Avocado is another popular Latin American fruit that has received cult foodie status in recent years. A long-time main ingredient in guacamole and guasacaca, today, it is the most photographed food on Instagram and best known as a topping for toast.

Rich in monounsaturated fats that increase good cholesterol and decrease harmful triglycerides, avo is perhaps one of the most popular superfoods of our generation.

Another example is the açaí, a small fruit native to the Amazon rainforest. Nowadays, many athletes consume the berry for a boost of energy, calcium, magnesium and potassium, yet native Amazonian tribes have been harnessing the health benefits of the antioxidant-rich fruit for thousands of years.


A taste of the future

The increase in demand for these products has, of course, had a positive economic impact on producers and farming communities where these foods are grown.

One such farmer is Ricky Echanique. A fifth-generation Ecuadorian farmer, Ricky established Mikuna, which sells chocho, an ancient protein consumed by our people living in the Andes mountains, to the US.

Naturally regenerative, chocho is farmed sustainably by many communities still living in the region and is a rich source of protein, nutrients, and fiber.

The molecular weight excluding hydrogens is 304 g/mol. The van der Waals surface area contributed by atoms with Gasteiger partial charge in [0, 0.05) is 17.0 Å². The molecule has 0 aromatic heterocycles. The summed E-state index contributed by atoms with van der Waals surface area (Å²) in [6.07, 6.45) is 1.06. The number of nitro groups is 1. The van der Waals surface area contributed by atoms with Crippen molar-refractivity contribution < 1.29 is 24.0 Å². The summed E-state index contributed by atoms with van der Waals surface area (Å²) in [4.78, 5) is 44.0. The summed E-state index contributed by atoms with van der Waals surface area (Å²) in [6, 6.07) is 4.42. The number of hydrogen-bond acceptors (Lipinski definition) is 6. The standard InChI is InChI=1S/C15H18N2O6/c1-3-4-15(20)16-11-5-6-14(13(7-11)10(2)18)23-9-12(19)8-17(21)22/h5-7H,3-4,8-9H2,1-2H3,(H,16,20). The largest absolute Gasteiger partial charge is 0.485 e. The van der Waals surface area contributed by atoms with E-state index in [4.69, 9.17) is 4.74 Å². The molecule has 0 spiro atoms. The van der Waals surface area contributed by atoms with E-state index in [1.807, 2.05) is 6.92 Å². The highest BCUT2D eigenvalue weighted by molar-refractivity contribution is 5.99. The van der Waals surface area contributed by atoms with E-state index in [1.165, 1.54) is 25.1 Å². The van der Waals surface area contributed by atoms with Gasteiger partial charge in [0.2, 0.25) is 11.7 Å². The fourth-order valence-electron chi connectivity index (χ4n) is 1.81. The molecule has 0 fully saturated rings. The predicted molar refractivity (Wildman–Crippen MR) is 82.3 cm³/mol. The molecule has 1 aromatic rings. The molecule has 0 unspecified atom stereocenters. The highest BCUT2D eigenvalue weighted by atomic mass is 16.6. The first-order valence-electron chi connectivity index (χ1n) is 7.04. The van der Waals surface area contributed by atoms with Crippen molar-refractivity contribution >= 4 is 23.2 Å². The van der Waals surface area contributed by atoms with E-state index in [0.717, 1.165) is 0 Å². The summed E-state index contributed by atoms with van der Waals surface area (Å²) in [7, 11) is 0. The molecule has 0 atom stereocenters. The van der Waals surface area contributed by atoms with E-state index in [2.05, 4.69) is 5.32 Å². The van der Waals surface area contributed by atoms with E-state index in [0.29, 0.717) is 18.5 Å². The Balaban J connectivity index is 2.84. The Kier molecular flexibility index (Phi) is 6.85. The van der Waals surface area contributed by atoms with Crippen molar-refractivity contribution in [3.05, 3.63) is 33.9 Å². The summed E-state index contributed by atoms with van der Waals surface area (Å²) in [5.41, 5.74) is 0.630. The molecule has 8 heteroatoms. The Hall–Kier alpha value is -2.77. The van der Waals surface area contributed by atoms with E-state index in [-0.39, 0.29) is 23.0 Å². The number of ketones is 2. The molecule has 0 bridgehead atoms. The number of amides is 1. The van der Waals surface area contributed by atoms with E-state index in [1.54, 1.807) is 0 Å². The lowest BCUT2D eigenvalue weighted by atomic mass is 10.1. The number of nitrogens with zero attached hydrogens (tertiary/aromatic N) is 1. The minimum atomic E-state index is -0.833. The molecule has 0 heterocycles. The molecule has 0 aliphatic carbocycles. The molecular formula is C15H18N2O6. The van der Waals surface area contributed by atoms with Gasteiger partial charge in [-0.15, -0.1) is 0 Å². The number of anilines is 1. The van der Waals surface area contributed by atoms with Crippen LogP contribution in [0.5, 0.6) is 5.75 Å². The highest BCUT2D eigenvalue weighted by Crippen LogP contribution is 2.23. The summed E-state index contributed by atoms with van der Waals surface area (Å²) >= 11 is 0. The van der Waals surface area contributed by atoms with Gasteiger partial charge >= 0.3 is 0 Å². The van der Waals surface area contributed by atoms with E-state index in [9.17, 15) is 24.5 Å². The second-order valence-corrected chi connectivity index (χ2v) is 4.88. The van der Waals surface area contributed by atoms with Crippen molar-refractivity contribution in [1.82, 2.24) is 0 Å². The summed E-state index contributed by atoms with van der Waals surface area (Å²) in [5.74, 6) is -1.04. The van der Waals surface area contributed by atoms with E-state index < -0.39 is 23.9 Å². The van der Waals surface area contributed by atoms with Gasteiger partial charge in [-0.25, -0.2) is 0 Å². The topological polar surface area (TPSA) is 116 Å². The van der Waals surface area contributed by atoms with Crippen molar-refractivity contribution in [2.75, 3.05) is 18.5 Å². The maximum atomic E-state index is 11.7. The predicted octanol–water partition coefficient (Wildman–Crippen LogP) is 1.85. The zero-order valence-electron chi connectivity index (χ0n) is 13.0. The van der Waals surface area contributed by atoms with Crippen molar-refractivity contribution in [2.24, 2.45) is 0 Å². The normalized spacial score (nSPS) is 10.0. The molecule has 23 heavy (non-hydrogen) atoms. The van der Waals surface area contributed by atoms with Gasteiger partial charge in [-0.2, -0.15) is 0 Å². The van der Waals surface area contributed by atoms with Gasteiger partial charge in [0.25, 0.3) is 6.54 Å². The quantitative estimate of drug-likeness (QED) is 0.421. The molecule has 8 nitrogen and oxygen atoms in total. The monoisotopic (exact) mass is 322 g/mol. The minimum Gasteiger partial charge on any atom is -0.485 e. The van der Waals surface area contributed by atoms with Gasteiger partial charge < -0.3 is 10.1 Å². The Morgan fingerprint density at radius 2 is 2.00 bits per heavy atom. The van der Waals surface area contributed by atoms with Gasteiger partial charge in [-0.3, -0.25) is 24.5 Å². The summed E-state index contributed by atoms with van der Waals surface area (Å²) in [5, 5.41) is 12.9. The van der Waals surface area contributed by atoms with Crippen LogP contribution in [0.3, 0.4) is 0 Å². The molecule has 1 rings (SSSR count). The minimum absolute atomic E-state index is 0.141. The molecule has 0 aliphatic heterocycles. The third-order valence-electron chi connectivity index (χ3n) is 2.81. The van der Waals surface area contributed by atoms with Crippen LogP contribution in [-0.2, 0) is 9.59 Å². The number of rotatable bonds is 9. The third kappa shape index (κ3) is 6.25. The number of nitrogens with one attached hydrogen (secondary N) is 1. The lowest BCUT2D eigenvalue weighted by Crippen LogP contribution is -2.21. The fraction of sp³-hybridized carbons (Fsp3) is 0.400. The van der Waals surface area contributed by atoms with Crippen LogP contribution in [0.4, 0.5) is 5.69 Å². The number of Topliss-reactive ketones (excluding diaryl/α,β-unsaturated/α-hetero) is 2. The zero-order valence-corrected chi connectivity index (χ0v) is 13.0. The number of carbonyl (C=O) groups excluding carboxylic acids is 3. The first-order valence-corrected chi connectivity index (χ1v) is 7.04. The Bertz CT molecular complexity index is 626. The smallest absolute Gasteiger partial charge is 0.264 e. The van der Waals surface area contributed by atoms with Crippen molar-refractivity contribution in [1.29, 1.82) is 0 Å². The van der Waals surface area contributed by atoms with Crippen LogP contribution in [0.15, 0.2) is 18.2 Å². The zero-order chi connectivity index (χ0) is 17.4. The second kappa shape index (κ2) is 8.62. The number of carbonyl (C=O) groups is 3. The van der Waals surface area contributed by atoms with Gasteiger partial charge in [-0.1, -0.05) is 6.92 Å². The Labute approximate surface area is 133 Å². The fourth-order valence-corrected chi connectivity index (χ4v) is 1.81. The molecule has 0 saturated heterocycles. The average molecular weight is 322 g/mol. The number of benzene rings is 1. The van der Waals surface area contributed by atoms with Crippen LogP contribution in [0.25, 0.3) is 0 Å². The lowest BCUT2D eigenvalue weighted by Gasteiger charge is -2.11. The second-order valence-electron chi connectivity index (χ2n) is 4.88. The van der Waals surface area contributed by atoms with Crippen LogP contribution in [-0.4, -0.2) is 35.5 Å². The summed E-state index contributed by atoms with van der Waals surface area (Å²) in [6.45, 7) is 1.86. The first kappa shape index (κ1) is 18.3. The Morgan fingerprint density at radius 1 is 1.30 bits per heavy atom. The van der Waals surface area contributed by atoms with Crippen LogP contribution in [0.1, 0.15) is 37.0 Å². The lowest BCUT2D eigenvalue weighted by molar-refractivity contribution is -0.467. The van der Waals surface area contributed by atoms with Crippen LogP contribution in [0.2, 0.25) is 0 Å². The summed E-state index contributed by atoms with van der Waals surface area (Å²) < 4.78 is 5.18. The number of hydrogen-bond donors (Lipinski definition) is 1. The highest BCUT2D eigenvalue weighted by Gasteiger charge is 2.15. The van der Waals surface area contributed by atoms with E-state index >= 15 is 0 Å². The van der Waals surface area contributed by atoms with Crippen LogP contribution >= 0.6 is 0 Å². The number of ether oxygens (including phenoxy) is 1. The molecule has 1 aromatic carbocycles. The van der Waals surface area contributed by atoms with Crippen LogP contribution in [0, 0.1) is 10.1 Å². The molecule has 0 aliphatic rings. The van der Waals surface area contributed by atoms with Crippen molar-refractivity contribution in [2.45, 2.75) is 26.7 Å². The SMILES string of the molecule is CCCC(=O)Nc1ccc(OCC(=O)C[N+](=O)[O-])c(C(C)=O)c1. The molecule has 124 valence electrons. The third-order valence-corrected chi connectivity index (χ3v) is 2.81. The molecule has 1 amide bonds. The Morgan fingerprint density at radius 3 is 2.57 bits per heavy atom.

But it is not only farming communities in Latin American countries that have benefited directly.

Increased awareness and interest in superfoods have helped kickstart innovative food-driven projects that have a huge impact on entire countries.

The Cumari social gastronomy project in the Amazon rainforest is one such project. By highlighting the native cuisine of the area, Cumari's founders have found a way to protect traditional food production and the environment, both of which are threatened by development and industrial agriculture.

And while we are all happy about the positive impact the superfood trend has had on our countries and cultures, some of us are also justifiably annoyed. Because it seems like once again our native ingredients are being misappropriated – many argue that giving it the title "superfood" strips it of its native heritage and cultural connections.

Chef and author Freddie Bitsoie believes food sovereignty starts with education and, as such, is on a mission to teach consumers where food is from and how it is cultivated.

"It's important because it has a lot to do with pride in one's own culture, pride in one's land," Freddie says, noting that consumers have a shared responsibility to uplift the food and those who grow it.

Marisol agrees that it is important to claim these foods as ours, saying that "passing on these recipes is a means of preserving histories, memories, and stories".

"This food is of our ancestors," Jenny adds. "Our business is about bringing awareness that this food is actually in our DNA."

So, next time someone asks, where's quinoa from, remember, the answer is not Wholefoods.

José Guillermo Perez

José is a food, coffee, and travel writer currently residing in Brazil. He has lived in three different Latin American countries, where he worked as a barista and sociologist, among other things. He has written for Orgullo Latino since 2022.